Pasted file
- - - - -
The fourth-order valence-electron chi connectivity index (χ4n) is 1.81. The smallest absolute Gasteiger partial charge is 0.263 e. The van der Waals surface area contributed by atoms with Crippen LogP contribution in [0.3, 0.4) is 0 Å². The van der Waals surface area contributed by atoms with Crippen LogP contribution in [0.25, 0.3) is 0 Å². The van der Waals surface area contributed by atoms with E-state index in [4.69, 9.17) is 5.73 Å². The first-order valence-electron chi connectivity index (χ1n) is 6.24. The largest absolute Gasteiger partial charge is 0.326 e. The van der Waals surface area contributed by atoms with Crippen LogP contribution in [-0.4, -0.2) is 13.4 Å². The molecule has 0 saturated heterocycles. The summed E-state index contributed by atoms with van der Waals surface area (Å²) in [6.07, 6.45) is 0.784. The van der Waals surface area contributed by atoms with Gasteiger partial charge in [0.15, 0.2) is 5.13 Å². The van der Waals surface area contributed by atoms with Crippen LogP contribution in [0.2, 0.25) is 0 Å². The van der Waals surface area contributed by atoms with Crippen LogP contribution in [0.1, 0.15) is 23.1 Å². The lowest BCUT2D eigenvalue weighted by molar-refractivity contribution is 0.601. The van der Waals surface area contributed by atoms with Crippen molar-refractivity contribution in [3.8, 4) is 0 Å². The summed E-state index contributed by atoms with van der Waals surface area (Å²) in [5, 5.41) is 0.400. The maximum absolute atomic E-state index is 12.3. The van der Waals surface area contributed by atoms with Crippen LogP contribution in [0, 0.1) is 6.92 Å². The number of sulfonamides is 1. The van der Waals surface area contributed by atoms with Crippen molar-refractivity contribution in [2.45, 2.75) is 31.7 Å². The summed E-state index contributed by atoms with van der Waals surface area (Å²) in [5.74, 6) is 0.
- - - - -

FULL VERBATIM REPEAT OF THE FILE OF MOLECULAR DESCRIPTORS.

The fourth-order valence-electron chi connectivity index (χ4n) is 1.81. The smallest absolute Gasteiger partial charge is 0.263 e. The van der Waals surface area contributed by atoms with Crippen LogP contribution in [0.3, 0.4) is 0 Å². The van der Waals surface area contributed by atoms with Crippen LogP contribution in [0.25, 0.3) is 0 Å². The van der Waals surface area contributed by atoms with E-state index in [4.69, 9.17) is 5.73 Å². The first-order valence-electron chi connectivity index (χ1n) is 6.24. The largest absolute Gasteiger partial charge is 0.326 e. The van der Waals surface area contributed by atoms with Crippen LogP contribution in [-0.4, -0.2) is 13.4 Å². The molecule has 0 saturated heterocycles. The summed E-state index contributed by atoms with van der Waals surface area (Å²) in [6.07, 6.45) is 0.784. The van der Waals surface area contributed by atoms with Gasteiger partial charge in [0.15, 0.2) is 5.13 Å². The van der Waals surface area contributed by atoms with Crippen LogP contribution in [0.2, 0.25) is 0 Å². The van der Waals surface area contributed by atoms with Crippen LogP contribution in [0.1, 0.15) is 23.1 Å². The lowest BCUT2D eigenvalue weighted by molar-refractivity contribution is 0.601. The van der Waals surface area contributed by atoms with Crippen molar-refractivity contribution in [3.8, 4) is 0 Å². The summed E-state index contributed by atoms with van der Waals surface area (Å²) in [5, 5.41) is 0.400. The maximum absolute atomic E-state index is 12.3. The van der Waals surface area contributed by atoms with Crippen LogP contribution in [0, 0.1) is 6.92 Å². The number of sulfonamides is 1. The van der Waals surface area contributed by atoms with Crippen molar-refractivity contribution in [2.45, 2.75) is 31.7 Å². The summed E-state index contributed by atoms with van der Waals surface area (Å²) in [5.74, 6) is 0.